From meteorologist Dr Dan Satterfield, from his blog post, “The Real Reason U.S. SAT Test Scores Keep Dropping“: Far too many Americans just don’t think education is important. They may claim they do, but when a state gives 250 million … Continue reading

Posted in Carl Sagan, citizenship, civilization, Dan Satterfield, economics, education, humanism, ignorance, mathematics education, rationality, reasonableness, risk, science education, sociology, Susan Jacoby | Tagged , , | 1 Comment

Science Deniers

A good term, science denier, by Dan Satterfield. And assuredly the WUWT crowd is part of them.

Posted in Bill Nye, Boston Ethical Society, Carl Sagan, citizen science, citizenship, civilization, climate change, climate zombies, disingenuity, education, environment, geophysics, global warming, history, humanism, ignorance, investing, meteorology, natural philosophy, obfuscating data, rationality, reasonableness, reproducible research, risk, science, science education, sociology, temporal myopia, the right to know | Leave a comment

Excellent. With musings on religion and mass extinctions.

And sometimes, just sometimes, I can feel the same way about some religions. Now, it’s not that many aren’t doing good, and many aren’t getting people to realize that we have painted ourselves deeply into a climate corner, but it … Continue reading

Posted in art, atheism, Bill Nye, Boston Ethical Society, bridge to nowhere, Carl Sagan, citizenship, climate, climate change, climate education, climate justice, climate zombies, Darwin Day, denial, ecology, environment, ethics, fossil fuels, games of chance, geophysics, global warming, history, humanism, mass extinctions, Neill deGrasse Tyson, physical materialism, politics, population biology, rationality, reasonableness, science, science education, sociology, temporal myopia, the right to know, UU Humanists | 1 Comment

George Carlin on religion; Ricky Gervais on the Bible

Yeah. Ogden and Sleep, “Explosive eruption of coal and basalt and the end-Permian mass extinction“.

Posted in atheism, capricious gods, carbon dioxide, Carl Sagan, chance, mass extinctions, rationality, reasonableness, UU Humanists | Leave a comment

Earth Day, my hope

Posted in carbon dioxide, Carl Sagan, Charles Darwin, citizen science, citizenship, civilization, clean disruption, climate, climate change, climate education, compassion, conservation, Darwin Day, demand-side solutions, ecology, economics, education, efficiency, energy reduction, environment, ethics, forecasting, fossil fuel divestment, geophysics, history, humanism, investing, investment in wind and solar energy, IPCC, mathematics, maths, meteorology, NCAR, NOAA, oceanography, open data, open source scientific software, physics, politics, population biology, Principles of Planetary Climate, privacy, probit regression, R, rationality, Ray Pierrehumbert, reasonableness, reproducible research, risk, science, science education, scientific publishing, Scripps Institution of Oceanography, sociology, the right to know, Unitarian Universalism, UU Humanists, WHOI, wind power | Leave a comment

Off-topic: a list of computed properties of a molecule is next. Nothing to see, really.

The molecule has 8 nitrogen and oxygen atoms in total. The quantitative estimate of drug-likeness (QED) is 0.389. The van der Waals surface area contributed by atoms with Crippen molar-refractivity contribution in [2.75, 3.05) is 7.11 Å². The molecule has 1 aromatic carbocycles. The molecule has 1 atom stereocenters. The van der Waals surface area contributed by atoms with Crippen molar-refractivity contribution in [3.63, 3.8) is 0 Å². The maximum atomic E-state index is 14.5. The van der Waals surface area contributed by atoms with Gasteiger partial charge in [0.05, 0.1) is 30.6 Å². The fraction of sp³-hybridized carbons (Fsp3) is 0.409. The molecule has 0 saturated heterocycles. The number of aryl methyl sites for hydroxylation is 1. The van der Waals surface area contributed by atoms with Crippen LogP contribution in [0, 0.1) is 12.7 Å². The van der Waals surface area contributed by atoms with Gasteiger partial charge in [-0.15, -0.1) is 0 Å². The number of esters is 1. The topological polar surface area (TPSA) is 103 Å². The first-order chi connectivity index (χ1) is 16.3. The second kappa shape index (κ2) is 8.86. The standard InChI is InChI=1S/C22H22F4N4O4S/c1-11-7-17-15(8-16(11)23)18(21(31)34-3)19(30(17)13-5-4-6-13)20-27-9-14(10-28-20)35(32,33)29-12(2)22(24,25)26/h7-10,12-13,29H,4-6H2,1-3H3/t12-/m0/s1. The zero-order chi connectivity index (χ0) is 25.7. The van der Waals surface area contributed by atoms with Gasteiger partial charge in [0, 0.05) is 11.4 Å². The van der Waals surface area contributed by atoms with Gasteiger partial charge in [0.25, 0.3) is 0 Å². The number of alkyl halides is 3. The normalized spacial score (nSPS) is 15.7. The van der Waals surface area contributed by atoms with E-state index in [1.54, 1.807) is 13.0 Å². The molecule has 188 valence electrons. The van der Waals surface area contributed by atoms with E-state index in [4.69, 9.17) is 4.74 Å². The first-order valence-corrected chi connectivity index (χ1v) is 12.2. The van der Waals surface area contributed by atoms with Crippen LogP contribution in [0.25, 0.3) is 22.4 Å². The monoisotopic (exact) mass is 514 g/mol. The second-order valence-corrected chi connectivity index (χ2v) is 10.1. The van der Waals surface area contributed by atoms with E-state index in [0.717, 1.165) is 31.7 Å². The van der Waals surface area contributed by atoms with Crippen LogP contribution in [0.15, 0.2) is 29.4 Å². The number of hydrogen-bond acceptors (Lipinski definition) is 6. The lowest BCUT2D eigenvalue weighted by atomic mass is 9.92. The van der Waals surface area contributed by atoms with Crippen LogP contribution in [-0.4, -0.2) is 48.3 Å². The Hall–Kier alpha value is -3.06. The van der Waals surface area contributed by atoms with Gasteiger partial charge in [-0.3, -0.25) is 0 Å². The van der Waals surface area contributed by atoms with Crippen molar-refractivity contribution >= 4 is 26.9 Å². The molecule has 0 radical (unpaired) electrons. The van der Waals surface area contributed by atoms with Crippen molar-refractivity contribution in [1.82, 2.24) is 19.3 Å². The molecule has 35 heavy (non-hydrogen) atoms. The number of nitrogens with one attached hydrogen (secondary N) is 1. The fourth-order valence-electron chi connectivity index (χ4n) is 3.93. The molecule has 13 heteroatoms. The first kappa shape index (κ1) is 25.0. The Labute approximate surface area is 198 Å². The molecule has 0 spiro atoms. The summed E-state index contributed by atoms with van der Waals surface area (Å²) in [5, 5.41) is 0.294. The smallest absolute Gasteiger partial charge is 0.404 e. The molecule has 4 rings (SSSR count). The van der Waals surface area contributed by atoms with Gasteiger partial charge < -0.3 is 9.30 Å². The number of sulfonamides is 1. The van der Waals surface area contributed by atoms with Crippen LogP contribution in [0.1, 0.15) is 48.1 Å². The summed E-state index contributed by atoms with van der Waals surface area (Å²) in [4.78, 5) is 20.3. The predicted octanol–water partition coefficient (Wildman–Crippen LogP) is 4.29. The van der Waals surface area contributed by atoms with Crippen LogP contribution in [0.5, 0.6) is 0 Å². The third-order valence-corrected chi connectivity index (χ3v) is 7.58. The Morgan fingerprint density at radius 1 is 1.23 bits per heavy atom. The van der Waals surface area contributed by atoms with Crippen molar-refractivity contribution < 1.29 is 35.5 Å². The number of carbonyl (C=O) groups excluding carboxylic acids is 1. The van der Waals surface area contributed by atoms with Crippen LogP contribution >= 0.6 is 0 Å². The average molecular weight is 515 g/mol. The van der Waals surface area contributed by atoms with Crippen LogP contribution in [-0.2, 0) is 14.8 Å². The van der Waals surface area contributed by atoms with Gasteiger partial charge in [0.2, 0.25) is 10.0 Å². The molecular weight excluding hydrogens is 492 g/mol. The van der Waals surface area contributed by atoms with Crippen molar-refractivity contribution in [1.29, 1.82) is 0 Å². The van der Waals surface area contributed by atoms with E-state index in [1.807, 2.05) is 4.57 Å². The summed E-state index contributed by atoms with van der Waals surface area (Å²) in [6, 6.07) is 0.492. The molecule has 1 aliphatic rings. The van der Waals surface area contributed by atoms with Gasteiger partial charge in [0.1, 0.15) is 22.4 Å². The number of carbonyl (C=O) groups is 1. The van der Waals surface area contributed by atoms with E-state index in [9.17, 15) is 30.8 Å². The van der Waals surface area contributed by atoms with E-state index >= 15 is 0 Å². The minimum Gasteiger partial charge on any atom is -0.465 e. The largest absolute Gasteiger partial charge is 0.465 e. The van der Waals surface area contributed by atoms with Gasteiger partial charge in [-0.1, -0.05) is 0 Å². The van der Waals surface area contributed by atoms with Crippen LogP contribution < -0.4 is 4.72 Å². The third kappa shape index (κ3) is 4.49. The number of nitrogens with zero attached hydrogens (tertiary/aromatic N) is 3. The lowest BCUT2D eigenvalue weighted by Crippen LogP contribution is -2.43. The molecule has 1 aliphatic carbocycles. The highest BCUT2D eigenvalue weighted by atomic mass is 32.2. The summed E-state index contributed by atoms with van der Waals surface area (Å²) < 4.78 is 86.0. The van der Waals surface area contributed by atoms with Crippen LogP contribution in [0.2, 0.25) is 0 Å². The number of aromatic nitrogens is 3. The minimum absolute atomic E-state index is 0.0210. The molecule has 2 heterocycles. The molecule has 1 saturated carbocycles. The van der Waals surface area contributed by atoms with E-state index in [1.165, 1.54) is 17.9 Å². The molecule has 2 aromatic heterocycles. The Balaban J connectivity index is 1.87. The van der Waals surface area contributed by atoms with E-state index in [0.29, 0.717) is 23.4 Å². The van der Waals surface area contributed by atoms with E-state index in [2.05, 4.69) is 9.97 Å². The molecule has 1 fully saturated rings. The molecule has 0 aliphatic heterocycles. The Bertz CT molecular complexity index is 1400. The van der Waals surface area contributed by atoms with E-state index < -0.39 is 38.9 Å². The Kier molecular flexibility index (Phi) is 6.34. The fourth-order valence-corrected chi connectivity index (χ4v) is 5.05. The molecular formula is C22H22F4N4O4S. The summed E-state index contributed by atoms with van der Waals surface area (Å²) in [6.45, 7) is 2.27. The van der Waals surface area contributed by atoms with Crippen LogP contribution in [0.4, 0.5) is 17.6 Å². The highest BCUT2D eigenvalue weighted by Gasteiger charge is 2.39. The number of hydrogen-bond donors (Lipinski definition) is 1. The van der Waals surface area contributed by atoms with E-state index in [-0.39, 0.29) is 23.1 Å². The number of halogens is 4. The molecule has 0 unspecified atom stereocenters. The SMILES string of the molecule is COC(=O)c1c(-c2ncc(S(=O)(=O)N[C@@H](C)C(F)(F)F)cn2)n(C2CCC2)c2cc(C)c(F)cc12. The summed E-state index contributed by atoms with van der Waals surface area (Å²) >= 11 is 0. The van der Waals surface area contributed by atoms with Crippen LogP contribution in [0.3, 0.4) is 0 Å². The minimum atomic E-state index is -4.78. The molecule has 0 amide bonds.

Retro news: Cronkite’s 1980 global warming alert. — The Daily Climate

Retro news: Cronkite's 1980 global warming alert. — The Daily Climate. Yes, people have been warning about this for quite a while. This is also why I doubt the delay can be blamed upon energy company misinformation and obfuscation — … Continue reading

Posted in carbon dioxide, Carl Sagan, citizenship, civilization, climate, climate change, ecology, environment, history, meteorology, physics, politics, rationality, reasonableness, risk, science, sea level rise | Leave a comment

Scary Stuff; a Potential Nasty Surprise

If it were to come true, Wally Broecker would earn yet another, deserved scientific accolade: The Great Ocean Conveyor. More from WHOI here. “The climate system is an angry beast and we are poking it with sticks,” said Dr. Wallace … Continue reading

Posted in Anthropocene, bridge to nowhere, carbon dioxide, Carbon Tax, Carl Sagan, citizen science, citizenship, civilization, climate, climate change, climate education, ecology, education, engineering, environment, forecasting, games of chance, mathematics, maths, meteorology, NOAA, oceanography, physics, Principles of Planetary Climate, rationality, Ray Pierrehumbert, reasonableness, science, science education, sea level rise, sociology, statistics | Leave a comment

Neil deGrasse Tyson on “60 Minutes”

http://www.cbsnews.com/videos/astrophysicist-neil-degrasse-tysons-one-man-mission Hat tip to Dan Satterfield.

Posted in astronomy, astrophysics, Carl Sagan, Neill deGrasse Tyson, physics, science, science education | Leave a comment

Bulletin of the Atomic Scientists, online Nuclear Notebook

In the days before having just (!) climate change with which to concern ourselves, the threat of nuclear weapons loomed large. Although the threat is not extinguished by any means, it is diminished. For example, the United States and Russia … Continue reading

Posted in Bulletin of the Atomic Scientists, Carl Sagan, citizenship, civilization, climate, ecology, ethics, geophysics, meteorology, nuclear weapons, open data, open source scientific software, rationality, reasonableness, risk, science | Leave a comment

“I don’t want Earth to look like Venus”

Posted in astronomy, astrophysics, Carl Sagan, civilization, climate, climate change, climate education, education, geophysics, meteorology, Neill deGrasse Tyson, oceanography, physics, Principles of Planetary Climate, rationality, reasonableness, risk, science, science education, sea level rise | Leave a comment

David Suzuki on the 59th minute and exponential growth